Star Tracks: Monday, May 16, 2016 42 years, 2,191 covers and 55,436 stories from PEOPLE magazine's history for you to enjoy
- Jennifer Lawrence, Rihanna and Kate Moss Make Dior the Most Star-Studded Runway Show of Paris Fashion Week
- Read the Cover Story: Brad & Angelina Split After 12 Years: It's Over
- 'Chocolate Prince!' Jacques Torres Welcomes Son Pierre – See the Adorable Photos
- Hoboken Train Crash: None of Injuries Considered 'Life-Threatening,' Officials Say
- Celebrity Vacations: Colton Haynes Drinks Rosé in the Ocean, Karlie Kloss Doubles Down on Dessert in Venice and More
People Top 5
LAST UPDATE: Tuesday February 10, 2015 01:10PM EST
PEOPLE Top 5 are the most-viewed stories on the site over the past three days, updated every 60 minutes
- April 03, 1989
- Vol. 31
- No. 13
Chrysler Would Prefer a Bar by Any Other Name, but Jeep Molnar Would Rather Fight Than Switch
Last January, Molnar found in his mailbox a crisp, white envelope from the Chrysler Motors Corp. "I won a new car!" he thought. Not quite. The letter said that "Jeep" was a registered trademark of the Jeep Eagle Corp., a Chrysler subsidiary, and that Molnar's use of the word in "your corporate name is a violation of Federal Law." Either rename Jeep's Bar, the letter said, or face legal action.
Jeep blew a gasket. "I don't sell cars, I sell liquor," he says. "It makes me wonder if Lee lacocca is selling whiskey on the side."
Though Molnar may not be as well-known worldwide as the versatile little vehicle that was trademarked by Willys-Overland in 1940, he points out that he has seniority. Born in 1937, he was christened Fred but was quickly dubbed Jeep by his deliveryman father—a fan of the cartoon strip starring Popeye, in which the Jeep, a puppylike magical creature, had first appeared in the 1930s.
Upon receiving Chrysler's ultimatum, Molnar, who opened his bar in 1976 after a career as an itinerant drummer, called the company and arranged a meeting at corporate headquarters in Highland Park, Mich. "They asked if I was bringing my lawyers with me," he says. "I told them I couldn't afford to bring one, no less a couple." On the 1,720-mile drive to Highland Park, Molnar did bring a witness—his 75-year-old mother, Sophie. Sophie's Exhibit A was a faded photo of her little boy dated July 8, 1939 and marked, "Jeep, 2 years old." After four hours, a Chrysler senior staff counsel made Molnar an offer: He could keep using the name but with certain restrictions. He couldn't start a franchise or a new business bearing his nickname, and he had to use the name only in script, followed by the words "bar and lounge." After consulting a lawyer, Molnar decided to hold out for compensation instead.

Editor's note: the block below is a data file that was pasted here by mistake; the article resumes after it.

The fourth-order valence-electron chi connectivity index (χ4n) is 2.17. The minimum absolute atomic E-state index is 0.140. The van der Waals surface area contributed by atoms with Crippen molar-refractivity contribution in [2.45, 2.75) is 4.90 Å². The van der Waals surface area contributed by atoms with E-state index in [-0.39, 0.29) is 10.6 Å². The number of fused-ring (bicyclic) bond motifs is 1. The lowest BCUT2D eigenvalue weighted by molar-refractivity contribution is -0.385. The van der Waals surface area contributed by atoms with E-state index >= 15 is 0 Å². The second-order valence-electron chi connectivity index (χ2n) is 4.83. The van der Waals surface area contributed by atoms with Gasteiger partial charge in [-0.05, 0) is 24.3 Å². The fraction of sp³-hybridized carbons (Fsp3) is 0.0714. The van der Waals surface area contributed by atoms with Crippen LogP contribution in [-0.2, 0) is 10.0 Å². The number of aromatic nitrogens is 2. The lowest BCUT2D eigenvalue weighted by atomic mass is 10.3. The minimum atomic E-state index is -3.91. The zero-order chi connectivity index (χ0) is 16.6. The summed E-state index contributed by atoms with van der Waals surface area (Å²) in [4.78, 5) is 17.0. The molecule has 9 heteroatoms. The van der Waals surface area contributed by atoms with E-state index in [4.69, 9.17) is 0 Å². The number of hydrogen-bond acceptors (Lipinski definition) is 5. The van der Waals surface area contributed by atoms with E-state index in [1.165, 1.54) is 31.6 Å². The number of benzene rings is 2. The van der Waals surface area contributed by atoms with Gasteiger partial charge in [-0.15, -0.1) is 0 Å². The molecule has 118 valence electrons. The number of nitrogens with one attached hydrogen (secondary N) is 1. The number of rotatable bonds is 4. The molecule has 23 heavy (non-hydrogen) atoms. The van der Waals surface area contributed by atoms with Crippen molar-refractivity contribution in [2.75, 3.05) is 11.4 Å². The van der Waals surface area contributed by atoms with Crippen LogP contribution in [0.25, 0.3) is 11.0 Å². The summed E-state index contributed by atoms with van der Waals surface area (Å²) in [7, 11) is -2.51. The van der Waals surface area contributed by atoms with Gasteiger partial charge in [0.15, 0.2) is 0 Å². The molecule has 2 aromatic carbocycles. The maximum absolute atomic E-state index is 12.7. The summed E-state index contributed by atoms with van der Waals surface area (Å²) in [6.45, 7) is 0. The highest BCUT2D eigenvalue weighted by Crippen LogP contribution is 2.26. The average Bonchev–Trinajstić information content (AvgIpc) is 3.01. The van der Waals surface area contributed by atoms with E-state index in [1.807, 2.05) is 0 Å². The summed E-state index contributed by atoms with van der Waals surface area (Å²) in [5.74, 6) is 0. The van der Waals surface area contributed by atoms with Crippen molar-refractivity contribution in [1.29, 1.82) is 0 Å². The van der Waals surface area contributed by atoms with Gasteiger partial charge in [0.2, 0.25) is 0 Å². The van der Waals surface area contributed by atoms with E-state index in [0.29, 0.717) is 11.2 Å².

"Here the Government bails out Chrysler and they use the money to harass me, the little guy," Molnar says. "It burns my rear." Two weeks ago Molnar called Chrysler and said, "Send me a new Jeep and I'll sign on the dot." No deal. "Our proposal is fair," says a spokeswoman. "If he chooses not to sign, he may be forcing us to pursue other legal avenues."
Jeep is not swerving. "I feel they owe me something for what they've put me through," he says. "Hey, I didn't start this."
Treat Yourself! 4 Preview Issues
The most buzzed about stars this minute!